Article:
reated as a research and studio program in the arts, Haystack’s original mission was to teach fine craftsmanship, develop latent or inherent creative ability, and carry on research and development in connection with the crafts. Over the years, the vision was refined to include the investigation of craft in an aesthetic climate, honoring tradition while acknowledging the rich potential of contemporary visual art. People come to Haystack to develop and discover skills, to nurture their creativity, to ask questions, to reassess their work, and to push into the unknown. The combination of a stunning natural setting, a unique campus designed by award-winning architect Edward Larrabee Barnes, and the focused energy of the school community, provides an environment that supports a serious exploration of craft, ideas and imagination.
|1950||Haystack is founded by a group of craft artists, supported by Mary Beasom Bishop, near Haystack Mountain in Montville, Maine. The first sessions held are in ceramics, blockprinting, weaving, and woodworking. Francis and Priscilla Merritt are hired to direct the new crafts program.|
|1951||First scholarships are awarded in exchange for students’ part-time work on campus.|
|1961||Haystack moves to its new home at Sunshine on the coast of Deer Isle, Maine.|
|1964||New graphics and woodworking studios are added, and the first glassblowing workshops are held.|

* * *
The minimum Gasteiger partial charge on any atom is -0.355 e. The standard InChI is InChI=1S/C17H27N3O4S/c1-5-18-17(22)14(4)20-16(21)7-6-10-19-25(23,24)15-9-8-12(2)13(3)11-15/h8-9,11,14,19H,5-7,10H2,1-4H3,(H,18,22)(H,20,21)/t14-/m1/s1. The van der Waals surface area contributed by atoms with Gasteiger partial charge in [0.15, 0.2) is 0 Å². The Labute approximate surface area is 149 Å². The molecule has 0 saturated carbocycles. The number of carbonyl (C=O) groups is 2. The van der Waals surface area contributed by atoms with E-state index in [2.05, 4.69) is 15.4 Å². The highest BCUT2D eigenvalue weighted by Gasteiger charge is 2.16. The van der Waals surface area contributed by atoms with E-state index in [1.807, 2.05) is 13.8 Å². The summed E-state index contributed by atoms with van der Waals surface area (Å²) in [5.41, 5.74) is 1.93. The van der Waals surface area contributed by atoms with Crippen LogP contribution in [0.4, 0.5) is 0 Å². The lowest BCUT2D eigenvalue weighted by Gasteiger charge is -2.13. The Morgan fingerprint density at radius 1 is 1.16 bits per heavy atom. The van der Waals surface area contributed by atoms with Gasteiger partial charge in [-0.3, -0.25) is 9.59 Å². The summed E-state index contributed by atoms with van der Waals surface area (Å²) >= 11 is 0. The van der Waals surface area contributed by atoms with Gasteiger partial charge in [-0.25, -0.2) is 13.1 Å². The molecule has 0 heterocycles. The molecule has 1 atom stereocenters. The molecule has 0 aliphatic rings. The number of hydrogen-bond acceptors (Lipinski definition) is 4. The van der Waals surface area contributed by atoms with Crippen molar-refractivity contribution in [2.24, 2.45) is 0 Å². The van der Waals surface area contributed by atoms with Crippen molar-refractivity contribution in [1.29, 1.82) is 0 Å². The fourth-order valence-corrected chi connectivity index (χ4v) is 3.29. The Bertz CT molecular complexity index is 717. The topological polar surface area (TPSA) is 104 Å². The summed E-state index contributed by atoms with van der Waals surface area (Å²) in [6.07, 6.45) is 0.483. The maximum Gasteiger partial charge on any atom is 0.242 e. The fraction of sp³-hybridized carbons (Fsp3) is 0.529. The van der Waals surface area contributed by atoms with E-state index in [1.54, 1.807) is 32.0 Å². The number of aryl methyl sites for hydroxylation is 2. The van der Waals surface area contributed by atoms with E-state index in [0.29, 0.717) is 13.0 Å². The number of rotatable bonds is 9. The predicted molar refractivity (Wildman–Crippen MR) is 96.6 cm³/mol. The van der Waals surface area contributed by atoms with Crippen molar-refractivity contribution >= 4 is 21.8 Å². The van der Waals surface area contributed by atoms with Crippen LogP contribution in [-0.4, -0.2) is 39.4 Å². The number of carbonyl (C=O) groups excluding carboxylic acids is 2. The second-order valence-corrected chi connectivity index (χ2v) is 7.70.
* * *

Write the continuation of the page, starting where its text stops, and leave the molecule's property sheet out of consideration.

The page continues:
|1971||First international session is held, followed by more throughout the decade to include German, Japanese, African, and British sessions.|
|1978||Founding Director, Fran Merritt, retires. Howard Evans is chosen as his successor.|
|1979||Gateway lecture hall and performance center is built.|
|1982||The first Open Door workshop for residents of Maine is offered.|
|1983||The first Student Craft Institute for Maine teens – High School juniors – is offered.|
|1984||Haystack’s Scholarship Endowment is formed, creating opportunities for up to 100 technical assistant, work study and minority students to attend annually.|
|1987||Haystack is awarded the American Craft Council’s Gold Medal Institutional Award for “trailblazing leadership and longtime service in education.”|
|1988||Stuart Kestenbaum is hired as Haystack’s third Director.|
|1991||Haystack’s Monograph Series is established to examine issues of philosophical importance to the crafts.|
|1994||Haystack receives the American Institute of Architects’ Twenty Five Year Award in recognition of the school’s design excellence. Studio Based Learning, a fall workshop for local high school students, and the New England Workshop, a shorter fall session for residents of New England, are offered for the first time.|
|1998||Scholarship Endowment passes the $1 million mark, creating 15 new named scholarships and full fellowships.|
|1999||Haystack Mentor Program for area teens is offered. Teens work in the studios of local artist/mentors throughout the winter.|
|2001||Haystack celebrates its 50th Anniversary.|